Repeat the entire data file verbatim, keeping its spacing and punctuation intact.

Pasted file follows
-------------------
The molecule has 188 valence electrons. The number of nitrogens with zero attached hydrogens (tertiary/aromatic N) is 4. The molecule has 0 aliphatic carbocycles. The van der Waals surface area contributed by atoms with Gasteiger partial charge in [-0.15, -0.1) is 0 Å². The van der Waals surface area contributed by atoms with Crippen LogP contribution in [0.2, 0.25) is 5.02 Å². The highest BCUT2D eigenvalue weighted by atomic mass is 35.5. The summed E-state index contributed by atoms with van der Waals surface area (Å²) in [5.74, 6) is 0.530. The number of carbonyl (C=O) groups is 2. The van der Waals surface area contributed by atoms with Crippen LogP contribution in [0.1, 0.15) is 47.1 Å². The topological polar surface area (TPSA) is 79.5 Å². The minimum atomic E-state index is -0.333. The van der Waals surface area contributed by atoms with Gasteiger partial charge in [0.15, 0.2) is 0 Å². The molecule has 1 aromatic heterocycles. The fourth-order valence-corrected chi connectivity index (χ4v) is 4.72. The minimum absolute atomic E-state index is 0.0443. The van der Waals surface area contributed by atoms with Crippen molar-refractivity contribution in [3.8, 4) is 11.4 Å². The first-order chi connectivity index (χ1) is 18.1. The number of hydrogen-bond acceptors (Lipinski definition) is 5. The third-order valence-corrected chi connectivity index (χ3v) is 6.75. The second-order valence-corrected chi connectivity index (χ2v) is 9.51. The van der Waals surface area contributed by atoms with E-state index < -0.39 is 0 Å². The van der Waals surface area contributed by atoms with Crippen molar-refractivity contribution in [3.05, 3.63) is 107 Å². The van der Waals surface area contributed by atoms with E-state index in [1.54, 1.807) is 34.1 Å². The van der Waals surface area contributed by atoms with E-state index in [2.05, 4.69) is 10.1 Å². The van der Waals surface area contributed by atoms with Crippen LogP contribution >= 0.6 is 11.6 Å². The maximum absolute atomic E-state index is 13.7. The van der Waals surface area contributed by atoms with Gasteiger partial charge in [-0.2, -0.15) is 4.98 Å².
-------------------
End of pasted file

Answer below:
The molecule has 188 valence electrons. The number of nitrogens with zero attached hydrogens (tertiary/aromatic N) is 4. The molecule has 0 aliphatic carbocycles. The van der Waals surface area contributed by atoms with Gasteiger partial charge in [-0.15, -0.1) is 0 Å². The van der Waals surface area contributed by atoms with Crippen LogP contribution in [0.2, 0.25) is 5.02 Å². The highest BCUT2D eigenvalue weighted by atomic mass is 35.5. The summed E-state index contributed by atoms with van der Waals surface area (Å²) in [5.74, 6) is 0.530. The number of carbonyl (C=O) groups is 2. The van der Waals surface area contributed by atoms with Crippen LogP contribution in [0.1, 0.15) is 47.1 Å². The topological polar surface area (TPSA) is 79.5 Å². The minimum atomic E-state index is -0.333. The van der Waals surface area contributed by atoms with Gasteiger partial charge in [0.15, 0.2) is 0 Å². The molecule has 1 aromatic heterocycles. The fourth-order valence-corrected chi connectivity index (χ4v) is 4.72. The minimum absolute atomic E-state index is 0.0443. The van der Waals surface area contributed by atoms with Crippen molar-refractivity contribution in [3.8, 4) is 11.4 Å². The first-order chi connectivity index (χ1) is 18.1. The number of hydrogen-bond acceptors (Lipinski definition) is 5. The third-order valence-corrected chi connectivity index (χ3v) is 6.75. The second-order valence-corrected chi connectivity index (χ2v) is 9.51. The van der Waals surface area contributed by atoms with E-state index < -0.39 is 0 Å². The van der Waals surface area contributed by atoms with Crippen molar-refractivity contribution in [3.05, 3.63) is 107 Å². The van der Waals surface area contributed by atoms with E-state index in [1.54, 1.807) is 34.1 Å². The van der Waals surface area contributed by atoms with E-state index in [2.05, 4.69) is 10.1 Å². The van der Waals surface area contributed by atoms with Crippen LogP contribution >= 0.6 is 11.6 Å². The maximum absolute atomic E-state index is 13.7. The van der Waals surface area contributed by atoms with Gasteiger partial charge in [-0.2, -0.15) is 4.98 Å².